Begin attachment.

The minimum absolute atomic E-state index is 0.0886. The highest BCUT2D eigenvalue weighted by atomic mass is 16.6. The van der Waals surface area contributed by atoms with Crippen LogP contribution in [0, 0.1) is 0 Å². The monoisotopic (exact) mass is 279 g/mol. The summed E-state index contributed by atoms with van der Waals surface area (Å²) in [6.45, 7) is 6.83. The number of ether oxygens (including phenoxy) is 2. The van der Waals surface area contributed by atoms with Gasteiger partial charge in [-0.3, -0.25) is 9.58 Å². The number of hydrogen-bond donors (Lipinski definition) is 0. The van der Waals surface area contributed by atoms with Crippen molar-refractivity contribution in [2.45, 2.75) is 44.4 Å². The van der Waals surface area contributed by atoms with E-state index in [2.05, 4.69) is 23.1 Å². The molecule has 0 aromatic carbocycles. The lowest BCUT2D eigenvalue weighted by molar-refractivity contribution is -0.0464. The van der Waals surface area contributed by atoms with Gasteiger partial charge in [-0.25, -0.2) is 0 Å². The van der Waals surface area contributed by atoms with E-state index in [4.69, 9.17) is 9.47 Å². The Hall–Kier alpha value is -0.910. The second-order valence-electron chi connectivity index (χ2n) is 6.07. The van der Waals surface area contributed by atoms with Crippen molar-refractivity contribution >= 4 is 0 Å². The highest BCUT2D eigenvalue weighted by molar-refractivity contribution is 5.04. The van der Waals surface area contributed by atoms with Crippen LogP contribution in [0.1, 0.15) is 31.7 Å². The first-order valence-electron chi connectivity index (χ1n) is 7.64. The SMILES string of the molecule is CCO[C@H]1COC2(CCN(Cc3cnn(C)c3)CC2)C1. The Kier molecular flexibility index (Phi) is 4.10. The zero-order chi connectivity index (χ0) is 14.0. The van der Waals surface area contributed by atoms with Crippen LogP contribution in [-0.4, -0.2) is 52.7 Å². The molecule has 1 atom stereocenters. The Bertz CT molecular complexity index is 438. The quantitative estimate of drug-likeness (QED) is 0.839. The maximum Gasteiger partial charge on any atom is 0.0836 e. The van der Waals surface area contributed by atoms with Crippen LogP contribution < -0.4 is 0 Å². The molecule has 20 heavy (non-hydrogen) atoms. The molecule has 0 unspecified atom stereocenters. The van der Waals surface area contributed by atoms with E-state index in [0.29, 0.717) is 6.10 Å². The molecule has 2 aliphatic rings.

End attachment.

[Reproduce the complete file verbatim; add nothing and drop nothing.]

The minimum absolute atomic E-state index is 0.0886. The highest BCUT2D eigenvalue weighted by atomic mass is 16.6. The van der Waals surface area contributed by atoms with Crippen LogP contribution in [0, 0.1) is 0 Å². The monoisotopic (exact) mass is 279 g/mol. The summed E-state index contributed by atoms with van der Waals surface area (Å²) in [6.45, 7) is 6.83. The number of ether oxygens (including phenoxy) is 2. The van der Waals surface area contributed by atoms with Gasteiger partial charge in [-0.3, -0.25) is 9.58 Å². The number of hydrogen-bond donors (Lipinski definition) is 0. The van der Waals surface area contributed by atoms with Crippen molar-refractivity contribution in [2.45, 2.75) is 44.4 Å². The van der Waals surface area contributed by atoms with E-state index in [2.05, 4.69) is 23.1 Å². The molecule has 0 aromatic carbocycles. The lowest BCUT2D eigenvalue weighted by molar-refractivity contribution is -0.0464. The van der Waals surface area contributed by atoms with Gasteiger partial charge in [-0.25, -0.2) is 0 Å². The van der Waals surface area contributed by atoms with E-state index in [4.69, 9.17) is 9.47 Å². The Hall–Kier alpha value is -0.910. The second-order valence-electron chi connectivity index (χ2n) is 6.07. The van der Waals surface area contributed by atoms with Crippen molar-refractivity contribution >= 4 is 0 Å². The highest BCUT2D eigenvalue weighted by molar-refractivity contribution is 5.04. The van der Waals surface area contributed by atoms with Crippen LogP contribution in [0.1, 0.15) is 31.7 Å². The first-order valence-electron chi connectivity index (χ1n) is 7.64. The SMILES string of the molecule is CCO[C@H]1COC2(CCN(Cc3cnn(C)c3)CC2)C1. The Kier molecular flexibility index (Phi) is 4.10. The zero-order chi connectivity index (χ0) is 14.0. The van der Waals surface area contributed by atoms with Crippen LogP contribution in [-0.4, -0.2) is 52.7 Å². The molecule has 1 atom stereocenters. The Bertz CT molecular complexity index is 438. The quantitative estimate of drug-likeness (QED) is 0.839. The maximum Gasteiger partial charge on any atom is 0.0836 e. The van der Waals surface area contributed by atoms with Crippen LogP contribution < -0.4 is 0 Å². The molecule has 20 heavy (non-hydrogen) atoms. The molecule has 0 unspecified atom stereocenters. The van der Waals surface area contributed by atoms with E-state index in [0.29, 0.717) is 6.10 Å². The molecule has 2 aliphatic rings.